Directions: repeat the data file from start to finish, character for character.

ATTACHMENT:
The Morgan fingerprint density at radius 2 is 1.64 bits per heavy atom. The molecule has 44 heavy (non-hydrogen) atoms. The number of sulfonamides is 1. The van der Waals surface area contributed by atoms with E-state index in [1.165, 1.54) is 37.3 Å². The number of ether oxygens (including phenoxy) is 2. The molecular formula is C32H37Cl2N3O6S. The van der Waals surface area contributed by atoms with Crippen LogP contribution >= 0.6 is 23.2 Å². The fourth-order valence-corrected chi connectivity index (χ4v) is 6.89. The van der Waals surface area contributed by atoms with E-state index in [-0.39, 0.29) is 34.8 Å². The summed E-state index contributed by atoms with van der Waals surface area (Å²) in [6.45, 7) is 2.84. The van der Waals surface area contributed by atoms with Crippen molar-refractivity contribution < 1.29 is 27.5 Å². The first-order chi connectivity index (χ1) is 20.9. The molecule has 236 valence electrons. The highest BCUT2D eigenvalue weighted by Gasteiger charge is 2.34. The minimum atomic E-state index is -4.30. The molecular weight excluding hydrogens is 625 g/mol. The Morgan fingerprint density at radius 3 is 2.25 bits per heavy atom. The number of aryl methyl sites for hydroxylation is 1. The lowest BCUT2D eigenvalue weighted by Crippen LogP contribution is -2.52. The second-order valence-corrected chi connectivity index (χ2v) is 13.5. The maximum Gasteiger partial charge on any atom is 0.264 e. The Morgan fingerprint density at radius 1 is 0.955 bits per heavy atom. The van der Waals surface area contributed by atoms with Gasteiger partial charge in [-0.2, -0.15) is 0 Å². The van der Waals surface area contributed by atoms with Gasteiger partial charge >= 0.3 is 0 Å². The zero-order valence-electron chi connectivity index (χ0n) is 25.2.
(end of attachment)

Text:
The Morgan fingerprint density at radius 2 is 1.64 bits per heavy atom. The molecule has 44 heavy (non-hydrogen) atoms. The number of sulfonamides is 1. The van der Waals surface area contributed by atoms with E-state index in [1.165, 1.54) is 37.3 Å². The number of ether oxygens (including phenoxy) is 2. The molecular formula is C32H37Cl2N3O6S. The van der Waals surface area contributed by atoms with Crippen LogP contribution >= 0.6 is 23.2 Å². The fourth-order valence-corrected chi connectivity index (χ4v) is 6.89. The van der Waals surface area contributed by atoms with E-state index in [-0.39, 0.29) is 34.8 Å². The summed E-state index contributed by atoms with van der Waals surface area (Å²) in [6.45, 7) is 2.84. The van der Waals surface area contributed by atoms with Crippen molar-refractivity contribution < 1.29 is 27.5 Å². The first-order chi connectivity index (χ1) is 20.9. The molecule has 236 valence electrons. The highest BCUT2D eigenvalue weighted by Gasteiger charge is 2.34. The minimum atomic E-state index is -4.30. The molecular weight excluding hydrogens is 625 g/mol. The Morgan fingerprint density at radius 3 is 2.25 bits per heavy atom. The number of aryl methyl sites for hydroxylation is 1. The lowest BCUT2D eigenvalue weighted by Crippen LogP contribution is -2.52. The second-order valence-corrected chi connectivity index (χ2v) is 13.5. The maximum Gasteiger partial charge on any atom is 0.264 e. The Morgan fingerprint density at radius 1 is 0.955 bits per heavy atom. The van der Waals surface area contributed by atoms with Gasteiger partial charge in [-0.2, -0.15) is 0 Å². The van der Waals surface area contributed by atoms with Gasteiger partial charge >= 0.3 is 0 Å². The zero-order valence-electron chi connectivity index (χ0n) is 25.2.